prices and production quotas in many others. All price controls
are a violation of the contract clause of the U.S. Constitution,
which prohibits laws that abridge legal contracts, such as those
between buyers and sellers or employers and employees. The contract
clause, and much of the rest of the Constitution, was simply ignored
during the World War I years and in the succeeding decades, especially
during the Roosevelt administration. The Fed was instrumental in
making this possible by financing such interventions.
In his book,
legal scholar Richard Epstein made the argument that both the New
Deal and "Great Society" programs were all unconstitutional
under the actual constitution despite the fact that generations
of lawyers have created case law that essentially rewrites the document
as being a toothless inhibitor of governmental powers. All of these
government programs have been partly financed by the Fed.
Constitution listed a very few enumerated powers of the federal
government in Article 1, Section 8. All other powers were reserved
for the people and the states under the Tenth Amendment, which Thomas
Jefferson considered to be the cornerstone of the entire document.
The creation of the Fed in 1913, along with the federal income tax
in that same year, was one of the final nails in the coffin of the
Jeffersonian constitution. Armed with the ability to engage in legalized
counterfeiting, virtually all political power became centralized
in Washington, D.C. All states became effective franchises of the
central government who could easily be bribed or bullied into submission
with federal grants or the threat of their withdrawal.
Thanks to the
Fed, American presidents can behave like world dictators, ordering
the dropping of bombs anywhere and everywhere on a whim without
any consent by Congress or anyone else. Thanks to the Fed, the majority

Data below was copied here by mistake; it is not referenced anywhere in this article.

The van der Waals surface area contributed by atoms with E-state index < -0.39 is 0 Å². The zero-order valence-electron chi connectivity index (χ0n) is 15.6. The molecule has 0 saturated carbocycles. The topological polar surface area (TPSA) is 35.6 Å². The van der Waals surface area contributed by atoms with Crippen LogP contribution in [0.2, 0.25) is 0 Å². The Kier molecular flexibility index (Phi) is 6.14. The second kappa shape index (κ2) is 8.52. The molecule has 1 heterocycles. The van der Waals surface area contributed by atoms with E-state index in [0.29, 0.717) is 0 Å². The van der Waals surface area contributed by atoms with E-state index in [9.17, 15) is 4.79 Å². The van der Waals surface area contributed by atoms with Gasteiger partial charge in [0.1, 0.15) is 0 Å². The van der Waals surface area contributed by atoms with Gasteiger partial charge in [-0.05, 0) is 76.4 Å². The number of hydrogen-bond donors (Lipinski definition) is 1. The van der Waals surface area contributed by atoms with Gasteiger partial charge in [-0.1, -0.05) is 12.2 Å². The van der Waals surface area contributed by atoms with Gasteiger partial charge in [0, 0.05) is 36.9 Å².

of Americans are on some kind of governmental dole and are therefore
neutered as opponents of the never-ending growth of government.
They do not really have free speech rights, in other words. The
same is true of all corporations that receive government subsidies.
Or even if they do not, government has become so powerful that it
can use its oppressive regulatory powers to ruin any business person
who dares to speak up against the government too effectively. Thus,
the Fed may not be responsible for "levying war" against
the states, the definition of treason that is in the Constitution,
but it has played a crucial role in the destruction of the system
of federalism or statesí rights that was established by the American
founders. Perhaps Governor Perry can do a better job of articulating
this point the next time he attempts to steal Congressman Ron Paulís
thunder on the campaign trail.
J. DiLorenzo [send him mail]
is professor of economics at Loyola College in Maryland and the
author of The
Real Lincoln; Lincoln
Unmasked: What Youíre Not Supposed To Know about Dishonest Abe
Capitalism Saved America. His latest book is Hamiltonís
Curse: How Jeffersonís Archenemy Betrayed the American Revolution
Ė And What It Means for America Today.